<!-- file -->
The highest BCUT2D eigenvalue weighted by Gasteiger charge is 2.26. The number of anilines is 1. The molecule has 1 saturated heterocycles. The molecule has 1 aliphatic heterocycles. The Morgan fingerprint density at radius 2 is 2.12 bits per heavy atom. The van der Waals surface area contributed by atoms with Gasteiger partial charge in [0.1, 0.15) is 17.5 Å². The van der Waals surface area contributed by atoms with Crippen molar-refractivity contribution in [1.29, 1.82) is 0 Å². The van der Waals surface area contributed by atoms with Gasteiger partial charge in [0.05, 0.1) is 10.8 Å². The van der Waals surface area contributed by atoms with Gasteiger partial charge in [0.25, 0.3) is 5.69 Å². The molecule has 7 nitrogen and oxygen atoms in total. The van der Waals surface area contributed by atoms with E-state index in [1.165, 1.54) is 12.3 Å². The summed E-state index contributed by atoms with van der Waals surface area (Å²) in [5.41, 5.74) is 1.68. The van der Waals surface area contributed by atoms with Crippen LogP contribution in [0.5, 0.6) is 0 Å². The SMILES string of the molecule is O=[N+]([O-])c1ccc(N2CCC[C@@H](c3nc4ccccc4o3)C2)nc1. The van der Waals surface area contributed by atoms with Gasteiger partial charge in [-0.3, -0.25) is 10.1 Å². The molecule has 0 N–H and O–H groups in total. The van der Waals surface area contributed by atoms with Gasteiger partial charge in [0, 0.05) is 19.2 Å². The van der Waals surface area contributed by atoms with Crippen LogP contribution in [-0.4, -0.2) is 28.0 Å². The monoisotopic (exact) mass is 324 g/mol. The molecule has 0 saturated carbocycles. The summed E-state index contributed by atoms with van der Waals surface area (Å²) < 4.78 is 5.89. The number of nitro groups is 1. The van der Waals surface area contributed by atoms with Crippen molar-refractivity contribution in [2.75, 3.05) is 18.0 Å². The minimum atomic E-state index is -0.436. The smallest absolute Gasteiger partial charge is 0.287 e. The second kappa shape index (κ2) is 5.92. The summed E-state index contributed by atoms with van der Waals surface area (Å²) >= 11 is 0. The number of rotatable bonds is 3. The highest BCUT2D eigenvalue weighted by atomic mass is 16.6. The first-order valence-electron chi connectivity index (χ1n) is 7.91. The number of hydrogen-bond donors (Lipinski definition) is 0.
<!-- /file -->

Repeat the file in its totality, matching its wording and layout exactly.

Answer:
The highest BCUT2D eigenvalue weighted by Gasteiger charge is 2.26. The number of anilines is 1. The molecule has 1 saturated heterocycles. The molecule has 1 aliphatic heterocycles. The Morgan fingerprint density at radius 2 is 2.12 bits per heavy atom. The van der Waals surface area contributed by atoms with Gasteiger partial charge in [0.1, 0.15) is 17.5 Å². The van der Waals surface area contributed by atoms with Crippen molar-refractivity contribution in [1.29, 1.82) is 0 Å². The van der Waals surface area contributed by atoms with Gasteiger partial charge in [0.05, 0.1) is 10.8 Å². The van der Waals surface area contributed by atoms with Gasteiger partial charge in [0.25, 0.3) is 5.69 Å². The molecule has 7 nitrogen and oxygen atoms in total. The van der Waals surface area contributed by atoms with E-state index in [1.165, 1.54) is 12.3 Å². The summed E-state index contributed by atoms with van der Waals surface area (Å²) in [5.41, 5.74) is 1.68. The van der Waals surface area contributed by atoms with Crippen LogP contribution in [0.5, 0.6) is 0 Å². The SMILES string of the molecule is O=[N+]([O-])c1ccc(N2CCC[C@@H](c3nc4ccccc4o3)C2)nc1. The van der Waals surface area contributed by atoms with Gasteiger partial charge in [-0.3, -0.25) is 10.1 Å². The molecule has 0 N–H and O–H groups in total. The van der Waals surface area contributed by atoms with Gasteiger partial charge in [0, 0.05) is 19.2 Å². The van der Waals surface area contributed by atoms with Crippen LogP contribution in [-0.4, -0.2) is 28.0 Å². The monoisotopic (exact) mass is 324 g/mol. The molecule has 0 saturated carbocycles. The summed E-state index contributed by atoms with van der Waals surface area (Å²) < 4.78 is 5.89. The number of nitro groups is 1. The van der Waals surface area contributed by atoms with Crippen molar-refractivity contribution in [2.75, 3.05) is 18.0 Å². The minimum atomic E-state index is -0.436. The smallest absolute Gasteiger partial charge is 0.287 e. The second kappa shape index (κ2) is 5.92. The summed E-state index contributed by atoms with van der Waals surface area (Å²) >= 11 is 0. The number of rotatable bonds is 3. The highest BCUT2D eigenvalue weighted by atomic mass is 16.6. The first-order valence-electron chi connectivity index (χ1n) is 7.91. The number of hydrogen-bond donors (Lipinski definition) is 0.